India’s established metropolises are saturated with investment activity. Now, tier-two and tier-three cities are emerging as investment destinations and a new report from Cushman and Wakefield explains how much money is going into what – and where. Continue reading »

Media watchers may be worried but investors this week were thrilled when Jimmy Lai, a rags to riches Hong Kong press baron known for his anti-Beijing views, sold his unprofitable Taiwanese media operations.

Shares in Next Media, his Hong Kong-listed company, are up around 40 per cent this week after Lai left Taiwan in frustration at regulators who, his company said, were stonewalling his efforts to break into the local cable market. Continue reading »

In the runup to Ukraine’s October 28 parliamentary election, polls show that the majority of Ukrainians want change, a break from the autocratic rule of President Viktor Yanukovich. They aren’t alone.

Ukraine is heading into its second recession in four years. Businesses and investors on the ground see the investment climate getting much worse for everyone – except Yanukovich’s billionaire oligarch backers. Continue reading »

Big city Chinese tend to look down on people from anywhere other than Shanghai, Beijing and Guangzhou. But last year nearly 9m Chinese from cities other than those three visited Hong Kong and spent the night, according to the latest Mainland Chinese Visitor Study from Nielsen – up 43 per cent last year over the previous year.

Like their big city brethren, they come to shop – but they don’t necessarily like to buy the same things. Continue reading »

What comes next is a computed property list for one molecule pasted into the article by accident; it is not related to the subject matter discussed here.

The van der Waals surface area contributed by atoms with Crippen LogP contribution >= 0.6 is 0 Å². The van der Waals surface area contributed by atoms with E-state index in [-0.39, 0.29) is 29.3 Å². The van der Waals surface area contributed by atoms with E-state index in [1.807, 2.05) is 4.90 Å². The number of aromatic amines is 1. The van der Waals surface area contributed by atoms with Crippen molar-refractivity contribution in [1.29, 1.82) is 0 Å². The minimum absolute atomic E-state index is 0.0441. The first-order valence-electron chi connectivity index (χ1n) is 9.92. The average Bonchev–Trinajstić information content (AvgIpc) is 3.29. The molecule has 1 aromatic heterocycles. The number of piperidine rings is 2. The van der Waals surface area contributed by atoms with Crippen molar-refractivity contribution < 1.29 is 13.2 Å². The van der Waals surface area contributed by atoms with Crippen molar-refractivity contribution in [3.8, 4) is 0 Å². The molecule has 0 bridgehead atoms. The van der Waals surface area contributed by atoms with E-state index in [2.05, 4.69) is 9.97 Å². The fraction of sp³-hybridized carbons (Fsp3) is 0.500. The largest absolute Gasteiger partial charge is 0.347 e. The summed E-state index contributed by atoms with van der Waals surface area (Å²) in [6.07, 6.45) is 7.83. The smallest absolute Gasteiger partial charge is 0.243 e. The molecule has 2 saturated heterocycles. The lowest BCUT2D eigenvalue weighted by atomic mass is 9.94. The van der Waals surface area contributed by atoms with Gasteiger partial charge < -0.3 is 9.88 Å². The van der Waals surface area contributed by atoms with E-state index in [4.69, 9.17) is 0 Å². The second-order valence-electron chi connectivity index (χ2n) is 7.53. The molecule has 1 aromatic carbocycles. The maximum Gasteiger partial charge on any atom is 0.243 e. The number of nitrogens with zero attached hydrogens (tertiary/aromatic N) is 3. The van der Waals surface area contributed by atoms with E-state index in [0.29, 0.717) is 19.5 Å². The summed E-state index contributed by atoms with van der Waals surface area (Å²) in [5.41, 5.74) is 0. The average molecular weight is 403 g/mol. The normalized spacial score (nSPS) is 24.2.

Pakistan appears to have warmed up to the idea of allowing fuel imports from India, following this week’s visit to Delhi by Asim Hussain, the country’s petroleum minister.

The move adds to the growing push in both nuclear armed south Asian countries for closer economic ties. In October 2011, Pakistan announced its intention to grant the most favoured nation status to India, reversing years of resistance from Islamabad on this count, while in April this year, India decided to allow foreign direct investments from PakistanContinue reading »

Economies in north Africa have suffered a sharp drop in direct foreign investment since last year’s Arab uprisings, and they have been hit hard by the eurozone crisis. What can they do to rekindle investors’ interest?

* Mobile groups face India spectrum fee

* Asian techs hit by disappointing US earnings

* ING said near sale of Asian units to Li for $2.2bn

* Walmart probed in India over investment Continue reading »

Rosneft‘s proposed $50bn-plus takeover of TNK-BP, buying out BP and its Russian oligarch partners, will turn the state-run group into one of the world’s largest oil producers controlling nearly half Russia’s output.

For those who believe that bigger is better, including Rosneft chief executive Igor Sechin and his political master president Vladimir Putin, this is a triumph. For BP and its partners, the end of a troubled, if profitable, relationship will come as a relief.

But for Russia as a whole – and for the global oil industry – Rosneft’s coup is, at best, a mixed blessing. Continue reading »